Monday, 5 November 2018

Banks have a cheek!

In both the national and local newspapers this morning I see the NatWest Bank running large advertisements proclaiming how friendly and helpful they are to their customers. The advertising fees they are paying must be enormous. Yet, in our town and the adjacent towns they've closed our local NatWest Branch offices. It is now an hour's round trip to get to the nearest Branch, plus add the cost of fuel and parking.  When they closed the Branch, their managers claimed it was because the locals didn't use the Branch enough. However I don't think I ever went into the local Branch office without encountering a queue during the previous four years.

A clear case of marketing over substance. These people really have a cheek. A few, or even a flood of, dubious adverts are not going to win us over.

Thursday, 1 November 2018

How secure is your business?

We have served many businesses over the years. The majority did not own the building from which they operated. Often there would be either a lease or a long term rental from a landlord/freeholder. The business would have to rely on physical security provided by the landlord. The landlord would seek to keep costs low by not providing substantial physical security features for a general purpose rental. 

The first step should be to undertake a risk assessment to understand what risks from which you want to protect the business. You then need to evauate what methods are available to provide the necessary level of protection. One option might be to move the vulnerable part of the business away from the area of risk. However when it comes down to basics there's often no substitute to having strong physical barriers to keep the bad guys out. CCTV systems and alarms are mainly of deterrent value.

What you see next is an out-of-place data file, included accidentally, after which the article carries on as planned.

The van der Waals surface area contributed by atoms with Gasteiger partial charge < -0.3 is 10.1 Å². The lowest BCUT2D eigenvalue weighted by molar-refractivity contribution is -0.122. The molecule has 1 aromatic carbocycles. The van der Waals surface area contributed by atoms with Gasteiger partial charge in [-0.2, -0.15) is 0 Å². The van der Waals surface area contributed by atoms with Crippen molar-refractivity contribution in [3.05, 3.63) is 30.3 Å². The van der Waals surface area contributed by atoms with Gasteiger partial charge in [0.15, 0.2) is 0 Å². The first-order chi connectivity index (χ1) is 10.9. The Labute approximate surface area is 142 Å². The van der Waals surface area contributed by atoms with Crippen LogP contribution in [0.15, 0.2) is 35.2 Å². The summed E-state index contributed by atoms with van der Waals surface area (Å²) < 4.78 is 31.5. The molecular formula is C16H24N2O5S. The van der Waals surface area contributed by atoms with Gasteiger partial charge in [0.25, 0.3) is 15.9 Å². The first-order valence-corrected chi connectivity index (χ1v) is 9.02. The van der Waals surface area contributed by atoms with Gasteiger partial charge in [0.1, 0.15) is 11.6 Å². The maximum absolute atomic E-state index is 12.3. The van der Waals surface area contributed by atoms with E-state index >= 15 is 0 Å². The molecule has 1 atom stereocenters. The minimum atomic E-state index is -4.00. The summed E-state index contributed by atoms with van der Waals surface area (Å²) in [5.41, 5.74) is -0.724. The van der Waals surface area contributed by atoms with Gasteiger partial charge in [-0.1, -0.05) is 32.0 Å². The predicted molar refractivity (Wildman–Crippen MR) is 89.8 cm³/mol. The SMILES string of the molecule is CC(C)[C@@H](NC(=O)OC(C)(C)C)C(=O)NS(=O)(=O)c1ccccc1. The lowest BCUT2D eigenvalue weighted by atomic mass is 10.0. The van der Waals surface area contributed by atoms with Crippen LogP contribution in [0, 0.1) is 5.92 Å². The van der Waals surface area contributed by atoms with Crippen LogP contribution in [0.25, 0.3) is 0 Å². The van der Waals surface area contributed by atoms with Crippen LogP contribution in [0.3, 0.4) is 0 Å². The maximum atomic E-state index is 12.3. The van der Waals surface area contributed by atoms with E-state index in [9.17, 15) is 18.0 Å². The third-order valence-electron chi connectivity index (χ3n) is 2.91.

By strong physical barriers, we mean better perimeter fences, stronger doors, stronger windows, stronger walls, floors and ceilings.  The elimination of intruder hiding spaces will help too.

If the tenant business wanted to undertake works to install stronger physical security in their rented/leased property, they will have to seek permission from the landlord. The business would also have to undertake to fund the removal of security features when they vacate the property. Some physical security measures, such as protective walls, are quite heavy, and some buildings do not have spare structural capacity to take the additional dead weight loading. It may be necessary to lnvolve a structural engineer in the discussions.

You also need to be sure that any physical security measures do not contravene safety regulations and building codes.